As Google has made us dumber when it comes to not storing information which otherwise can be easily searched, will AI gradually make us forget the skills that gave us an edge at work?
Artificial intelligence is clearly becoming a part of our lives. While most of us won’t even realise it, there are many elements of our tech lives that are already getting a nudge from artificial intelligence and machine learning. And this is not happening by accident. Technology already has reached a point where it can take artificial intelligence—which has been evolving for a few decades—to more consumers thanks to better computers and other hardware. However, artificial intelligence’s real impact will be felt when it starts entering our work spaces to take over some of the mundane tasks we do on a daily basis.
One of the interesting mass implementations of artificial intelligence in the work space, especially in the creative industry, is the year-old Adobe Sensei, which digs into “trillions of content and data assets all within a unified artificial intelligence and machine learning framework” to power intelligent features across all products of the company. Shanmugh Natarajan, managing director and V-P (Products), India, says the idea is to harness the intelligence of the creative community to serve their own needs. “With the underlying technology of machine learning and artificial intelligence, we are able to not just automate the drudgery, but also give the users a way to amplify their creative intelligence,” explains Natarajan.
But how exactly can artificial intelligence make life easier for a person in a creative field? A good example of this is how the Puppet Warp feature in Photoshop and other Adobe products powered by Sensei now learns from millions of photographs and how designers work on those photos to transform a picture the way the artist wants. Sensei actually figures out the elements and the context using natural language and even lets the creative artist use voice to change the image the way he wants, with minimal manual interaction. It can now do appropriate masking and even predict what you are trying to achieve, in a way making the designer herself redundant because it knows from data how millions of designers are reacting to such a situation. So, instead of shifting thousands of points on an image to change it, a creative artist now just needs to move a few pins.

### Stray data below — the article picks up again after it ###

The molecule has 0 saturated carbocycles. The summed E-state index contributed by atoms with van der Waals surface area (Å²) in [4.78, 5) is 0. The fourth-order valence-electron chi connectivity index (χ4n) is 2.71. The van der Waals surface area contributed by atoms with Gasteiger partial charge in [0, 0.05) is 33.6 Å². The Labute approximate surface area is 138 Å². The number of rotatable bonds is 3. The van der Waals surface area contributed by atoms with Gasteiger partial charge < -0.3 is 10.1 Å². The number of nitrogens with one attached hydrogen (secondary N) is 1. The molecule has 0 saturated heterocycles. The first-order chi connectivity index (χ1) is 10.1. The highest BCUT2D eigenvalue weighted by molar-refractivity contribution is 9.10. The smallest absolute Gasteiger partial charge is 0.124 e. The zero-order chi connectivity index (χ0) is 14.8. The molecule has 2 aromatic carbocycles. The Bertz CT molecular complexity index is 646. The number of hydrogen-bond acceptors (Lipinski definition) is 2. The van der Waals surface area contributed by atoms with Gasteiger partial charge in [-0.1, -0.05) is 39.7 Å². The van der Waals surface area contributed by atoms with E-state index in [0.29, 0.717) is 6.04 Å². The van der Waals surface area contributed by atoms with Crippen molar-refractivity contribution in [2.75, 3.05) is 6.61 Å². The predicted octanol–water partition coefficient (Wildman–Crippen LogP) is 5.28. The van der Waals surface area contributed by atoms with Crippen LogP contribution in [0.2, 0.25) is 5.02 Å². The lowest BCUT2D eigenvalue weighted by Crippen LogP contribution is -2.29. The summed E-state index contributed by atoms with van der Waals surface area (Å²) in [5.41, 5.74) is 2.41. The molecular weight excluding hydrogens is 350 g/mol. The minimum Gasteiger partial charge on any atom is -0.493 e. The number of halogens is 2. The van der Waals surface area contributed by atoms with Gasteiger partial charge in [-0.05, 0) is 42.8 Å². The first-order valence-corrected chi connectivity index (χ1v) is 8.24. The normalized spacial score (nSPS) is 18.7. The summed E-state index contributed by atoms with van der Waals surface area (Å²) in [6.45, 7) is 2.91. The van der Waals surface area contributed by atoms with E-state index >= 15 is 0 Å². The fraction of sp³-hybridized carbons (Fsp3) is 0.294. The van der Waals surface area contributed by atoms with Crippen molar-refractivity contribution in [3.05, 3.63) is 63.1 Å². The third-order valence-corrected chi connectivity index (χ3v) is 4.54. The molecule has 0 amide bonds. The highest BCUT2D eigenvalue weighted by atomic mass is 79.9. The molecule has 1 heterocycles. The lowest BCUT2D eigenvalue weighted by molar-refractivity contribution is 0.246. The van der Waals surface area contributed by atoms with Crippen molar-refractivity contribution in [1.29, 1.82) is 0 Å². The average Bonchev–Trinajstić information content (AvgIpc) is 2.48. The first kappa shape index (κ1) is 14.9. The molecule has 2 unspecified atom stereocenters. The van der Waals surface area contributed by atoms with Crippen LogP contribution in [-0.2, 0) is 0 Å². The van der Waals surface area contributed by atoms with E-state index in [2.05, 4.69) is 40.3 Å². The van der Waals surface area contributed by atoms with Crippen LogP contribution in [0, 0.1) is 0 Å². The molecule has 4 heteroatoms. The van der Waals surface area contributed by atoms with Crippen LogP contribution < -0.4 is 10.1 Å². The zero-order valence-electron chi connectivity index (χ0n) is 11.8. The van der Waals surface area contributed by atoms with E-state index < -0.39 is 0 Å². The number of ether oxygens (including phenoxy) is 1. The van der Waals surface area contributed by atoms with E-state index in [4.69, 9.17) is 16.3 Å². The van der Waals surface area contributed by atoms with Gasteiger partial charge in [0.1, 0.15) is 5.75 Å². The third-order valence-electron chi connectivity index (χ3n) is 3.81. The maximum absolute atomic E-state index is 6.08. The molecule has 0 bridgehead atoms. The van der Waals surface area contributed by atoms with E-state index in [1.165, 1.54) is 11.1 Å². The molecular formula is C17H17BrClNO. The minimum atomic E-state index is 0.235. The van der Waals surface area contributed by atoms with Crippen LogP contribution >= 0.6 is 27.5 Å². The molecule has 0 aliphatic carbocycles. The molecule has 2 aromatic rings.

At this point, Sensei will take over, as it knows how the rest of the points will react to this. Is that really a good thing? Adobe’s way of looking at this, Natarajan says, is about artificial intelligence and machine learning amplifying the creativity or experience of our customers. “It is going to be there when they need it, it will get out of the way when they don’t. It is going to make you a better creator and just amplifies what you are good at. So, you are the person who makes it better.”
For now, the fears around artificial intelligence are not limited to whether it will take over human jobs. Given that artificial intelligence is being compared to electricity and how it impacted human life, I am scared we will start outsourcing a lot of thinking, and even some of our creative skills, to computers. As Google has made us dumber when it comes to not storing information which otherwise can be easily searched—as contact apps have made us forget phone numbers, as Facebook has made us not remember important dates—will artificial intelligence gradually make us forget the skills which gave us an edge at work?
“Now, everybody is realising that they are creative in some or the other way. We want to provide the tools so that they can express themselves well. Without something like Puppet Warp, it would have taken more time to get the creative right with the acceptance of all the stakeholders; now you can do it faster, but without losing your creativity. That is how we look at it,” says Natarajan. He thinks these are all evolutions we have to accept. “These are the things technology will take us through. I think that is acceptable. Of course, there will be some nostalgia around what we used to do.”